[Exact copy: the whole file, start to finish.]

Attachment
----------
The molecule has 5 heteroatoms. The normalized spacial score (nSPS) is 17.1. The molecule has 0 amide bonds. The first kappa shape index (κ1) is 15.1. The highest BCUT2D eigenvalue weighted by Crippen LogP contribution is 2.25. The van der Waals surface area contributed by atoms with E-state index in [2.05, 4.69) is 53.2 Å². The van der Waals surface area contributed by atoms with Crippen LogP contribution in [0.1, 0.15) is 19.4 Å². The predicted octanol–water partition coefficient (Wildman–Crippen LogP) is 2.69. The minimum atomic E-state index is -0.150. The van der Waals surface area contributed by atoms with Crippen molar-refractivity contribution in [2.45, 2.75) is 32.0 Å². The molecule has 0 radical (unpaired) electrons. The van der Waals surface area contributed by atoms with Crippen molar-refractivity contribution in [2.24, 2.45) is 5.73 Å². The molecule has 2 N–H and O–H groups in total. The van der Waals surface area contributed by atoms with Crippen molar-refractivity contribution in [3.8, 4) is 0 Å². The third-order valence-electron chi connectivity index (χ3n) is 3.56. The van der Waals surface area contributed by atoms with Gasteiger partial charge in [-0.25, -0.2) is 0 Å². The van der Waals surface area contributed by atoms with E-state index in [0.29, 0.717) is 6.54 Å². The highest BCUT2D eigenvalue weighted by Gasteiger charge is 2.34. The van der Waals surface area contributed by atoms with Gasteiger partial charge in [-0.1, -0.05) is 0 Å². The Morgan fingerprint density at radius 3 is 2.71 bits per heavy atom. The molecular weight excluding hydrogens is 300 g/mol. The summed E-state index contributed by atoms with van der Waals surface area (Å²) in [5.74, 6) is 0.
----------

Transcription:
The molecule has 5 heteroatoms. The normalized spacial score (nSPS) is 17.1. The molecule has 0 amide bonds. The first kappa shape index (κ1) is 15.1. The highest BCUT2D eigenvalue weighted by Crippen LogP contribution is 2.25. The van der Waals surface area contributed by atoms with E-state index in [2.05, 4.69) is 53.2 Å². The van der Waals surface area contributed by atoms with Crippen LogP contribution in [0.1, 0.15) is 19.4 Å². The predicted octanol–water partition coefficient (Wildman–Crippen LogP) is 2.69. The minimum atomic E-state index is -0.150. The van der Waals surface area contributed by atoms with Crippen molar-refractivity contribution in [2.45, 2.75) is 32.0 Å². The molecule has 0 radical (unpaired) electrons. The van der Waals surface area contributed by atoms with Crippen molar-refractivity contribution in [2.24, 2.45) is 5.73 Å². The molecule has 2 N–H and O–H groups in total. The van der Waals surface area contributed by atoms with Crippen molar-refractivity contribution in [3.8, 4) is 0 Å². The third-order valence-electron chi connectivity index (χ3n) is 3.56. The van der Waals surface area contributed by atoms with Gasteiger partial charge in [-0.25, -0.2) is 0 Å². The van der Waals surface area contributed by atoms with E-state index in [0.29, 0.717) is 6.54 Å². The highest BCUT2D eigenvalue weighted by Gasteiger charge is 2.34. The van der Waals surface area contributed by atoms with Gasteiger partial charge in [-0.1, -0.05) is 0 Å². The Morgan fingerprint density at radius 3 is 2.71 bits per heavy atom. The molecular weight excluding hydrogens is 300 g/mol. The summed E-state index contributed by atoms with van der Waals surface area (Å²) in [5.74, 6) is 0.